As we get into this, I’m not sure the term “Afro-American” is in vogue any longer. But this is what the translation from the original Spanish afroamericanos gives us. Nestled in this paragraph is a quote from the 1992 conference. Let’s read:
532. Following Jesus in our continent also involves acknowledging Afro-Americans as a challenge posed to us to live the true love of God and of neighbor. Being disciples and missionaries means taking on the Father’s attitude of compassion and care, which are manifested in the liberating action of Jesus.
The Church defends the genuine human values of all peoples, especially of those who are oppressed, defenseless, and excluded as they confront the overwhelming power of the structures of sin manifested in modern society.(Santo Domingo Document 243)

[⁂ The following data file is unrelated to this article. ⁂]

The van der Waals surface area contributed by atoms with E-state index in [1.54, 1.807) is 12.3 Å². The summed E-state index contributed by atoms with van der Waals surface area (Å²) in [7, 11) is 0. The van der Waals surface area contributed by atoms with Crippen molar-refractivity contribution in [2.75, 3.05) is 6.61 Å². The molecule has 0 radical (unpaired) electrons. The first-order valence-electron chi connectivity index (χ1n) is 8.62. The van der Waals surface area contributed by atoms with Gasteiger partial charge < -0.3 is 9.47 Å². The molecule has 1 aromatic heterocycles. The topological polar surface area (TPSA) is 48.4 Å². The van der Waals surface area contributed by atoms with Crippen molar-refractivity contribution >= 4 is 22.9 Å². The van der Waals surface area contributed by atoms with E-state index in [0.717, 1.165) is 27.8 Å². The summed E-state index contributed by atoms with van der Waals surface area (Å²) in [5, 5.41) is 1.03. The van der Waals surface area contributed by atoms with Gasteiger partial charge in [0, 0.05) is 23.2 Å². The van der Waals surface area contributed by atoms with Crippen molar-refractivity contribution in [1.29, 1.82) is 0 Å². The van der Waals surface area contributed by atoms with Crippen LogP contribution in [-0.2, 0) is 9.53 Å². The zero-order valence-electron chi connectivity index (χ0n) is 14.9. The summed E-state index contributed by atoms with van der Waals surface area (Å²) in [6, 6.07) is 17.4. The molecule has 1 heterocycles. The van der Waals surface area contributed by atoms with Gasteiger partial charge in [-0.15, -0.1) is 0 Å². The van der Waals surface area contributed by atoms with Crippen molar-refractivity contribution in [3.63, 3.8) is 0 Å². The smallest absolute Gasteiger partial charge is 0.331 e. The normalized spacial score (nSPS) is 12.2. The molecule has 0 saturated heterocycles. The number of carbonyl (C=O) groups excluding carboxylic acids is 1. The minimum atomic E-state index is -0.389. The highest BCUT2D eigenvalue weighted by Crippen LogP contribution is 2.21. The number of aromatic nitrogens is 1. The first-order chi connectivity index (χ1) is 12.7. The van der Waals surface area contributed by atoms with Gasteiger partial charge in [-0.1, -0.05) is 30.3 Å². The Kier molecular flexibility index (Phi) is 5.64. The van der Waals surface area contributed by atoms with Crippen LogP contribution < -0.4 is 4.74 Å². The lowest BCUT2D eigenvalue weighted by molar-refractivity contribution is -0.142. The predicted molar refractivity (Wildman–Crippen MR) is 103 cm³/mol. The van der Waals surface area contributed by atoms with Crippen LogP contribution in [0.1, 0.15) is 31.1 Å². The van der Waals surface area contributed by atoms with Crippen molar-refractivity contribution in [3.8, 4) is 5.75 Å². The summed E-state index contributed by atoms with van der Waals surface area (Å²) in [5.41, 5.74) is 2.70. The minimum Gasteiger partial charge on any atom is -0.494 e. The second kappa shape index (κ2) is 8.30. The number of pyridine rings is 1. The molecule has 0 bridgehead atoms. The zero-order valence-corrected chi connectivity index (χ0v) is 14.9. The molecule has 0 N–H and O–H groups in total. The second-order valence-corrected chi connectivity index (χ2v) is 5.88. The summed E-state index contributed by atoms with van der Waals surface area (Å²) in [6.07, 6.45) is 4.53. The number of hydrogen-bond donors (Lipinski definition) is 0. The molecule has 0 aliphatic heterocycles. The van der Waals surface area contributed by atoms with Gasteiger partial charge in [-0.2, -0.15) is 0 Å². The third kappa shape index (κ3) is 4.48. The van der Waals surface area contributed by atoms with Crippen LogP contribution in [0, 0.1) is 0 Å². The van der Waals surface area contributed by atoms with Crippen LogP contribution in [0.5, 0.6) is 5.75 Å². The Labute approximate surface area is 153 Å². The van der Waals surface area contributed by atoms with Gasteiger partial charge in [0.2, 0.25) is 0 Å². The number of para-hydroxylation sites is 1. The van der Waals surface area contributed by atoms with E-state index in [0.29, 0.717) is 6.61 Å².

Being familiar with the cultural values, history, and traditions of Afro-Americans, and entering in fraternal respectful dialogue with them is an important step in the Church’s evangelizing mission. In doing so, we find company in the witness of St. Peter Claver.
Enslavement is no longer the core issue for those kidnapped from Africa, but persistent racism as well as human trafficking are still a part of the American experience.
For deeper examination, check an English translation of the 2007 document from the Aparecida Conference.